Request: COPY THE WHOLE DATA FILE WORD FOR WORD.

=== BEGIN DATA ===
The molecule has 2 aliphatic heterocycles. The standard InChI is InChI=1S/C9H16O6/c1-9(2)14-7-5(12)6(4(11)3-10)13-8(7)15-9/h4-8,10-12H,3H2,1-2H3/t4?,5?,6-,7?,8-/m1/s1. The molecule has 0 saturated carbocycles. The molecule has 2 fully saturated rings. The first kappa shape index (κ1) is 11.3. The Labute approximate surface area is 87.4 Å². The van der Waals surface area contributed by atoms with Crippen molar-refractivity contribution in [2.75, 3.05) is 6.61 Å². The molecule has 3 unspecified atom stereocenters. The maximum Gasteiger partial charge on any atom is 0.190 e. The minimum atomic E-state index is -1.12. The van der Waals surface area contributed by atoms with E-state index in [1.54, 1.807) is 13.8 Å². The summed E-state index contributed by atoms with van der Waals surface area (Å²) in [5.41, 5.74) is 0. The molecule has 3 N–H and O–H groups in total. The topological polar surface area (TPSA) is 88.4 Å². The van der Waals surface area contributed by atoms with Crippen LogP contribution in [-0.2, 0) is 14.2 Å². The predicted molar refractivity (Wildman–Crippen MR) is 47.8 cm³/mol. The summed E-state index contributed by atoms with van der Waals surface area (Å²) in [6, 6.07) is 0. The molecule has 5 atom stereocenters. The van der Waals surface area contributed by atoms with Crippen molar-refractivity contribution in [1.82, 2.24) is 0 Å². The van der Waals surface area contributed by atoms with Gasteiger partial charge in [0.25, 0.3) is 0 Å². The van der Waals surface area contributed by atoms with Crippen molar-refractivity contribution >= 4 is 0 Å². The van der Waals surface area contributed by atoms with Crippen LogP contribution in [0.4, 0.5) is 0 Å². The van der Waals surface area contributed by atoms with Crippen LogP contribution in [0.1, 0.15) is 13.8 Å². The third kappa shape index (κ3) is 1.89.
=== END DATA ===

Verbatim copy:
The molecule has 2 aliphatic heterocycles. The standard InChI is InChI=1S/C9H16O6/c1-9(2)14-7-5(12)6(4(11)3-10)13-8(7)15-9/h4-8,10-12H,3H2,1-2H3/t4?,5?,6-,7?,8-/m1/s1. The molecule has 0 saturated carbocycles. The molecule has 2 fully saturated rings. The first kappa shape index (κ1) is 11.3. The Labute approximate surface area is 87.4 Å². The van der Waals surface area contributed by atoms with Crippen molar-refractivity contribution in [2.75, 3.05) is 6.61 Å². The molecule has 3 unspecified atom stereocenters. The maximum Gasteiger partial charge on any atom is 0.190 e. The minimum atomic E-state index is -1.12. The van der Waals surface area contributed by atoms with E-state index in [1.54, 1.807) is 13.8 Å². The summed E-state index contributed by atoms with van der Waals surface area (Å²) in [5.41, 5.74) is 0. The molecule has 3 N–H and O–H groups in total. The topological polar surface area (TPSA) is 88.4 Å². The van der Waals surface area contributed by atoms with Crippen LogP contribution in [-0.2, 0) is 14.2 Å². The predicted molar refractivity (Wildman–Crippen MR) is 47.8 cm³/mol. The summed E-state index contributed by atoms with van der Waals surface area (Å²) in [6, 6.07) is 0. The molecule has 5 atom stereocenters. The van der Waals surface area contributed by atoms with Crippen molar-refractivity contribution in [1.82, 2.24) is 0 Å². The van der Waals surface area contributed by atoms with Gasteiger partial charge in [0.25, 0.3) is 0 Å². The van der Waals surface area contributed by atoms with Crippen molar-refractivity contribution >= 4 is 0 Å². The van der Waals surface area contributed by atoms with Crippen LogP contribution in [0.4, 0.5) is 0 Å². The van der Waals surface area contributed by atoms with Crippen LogP contribution in [0.1, 0.15) is 13.8 Å². The third kappa shape index (κ3) is 1.89.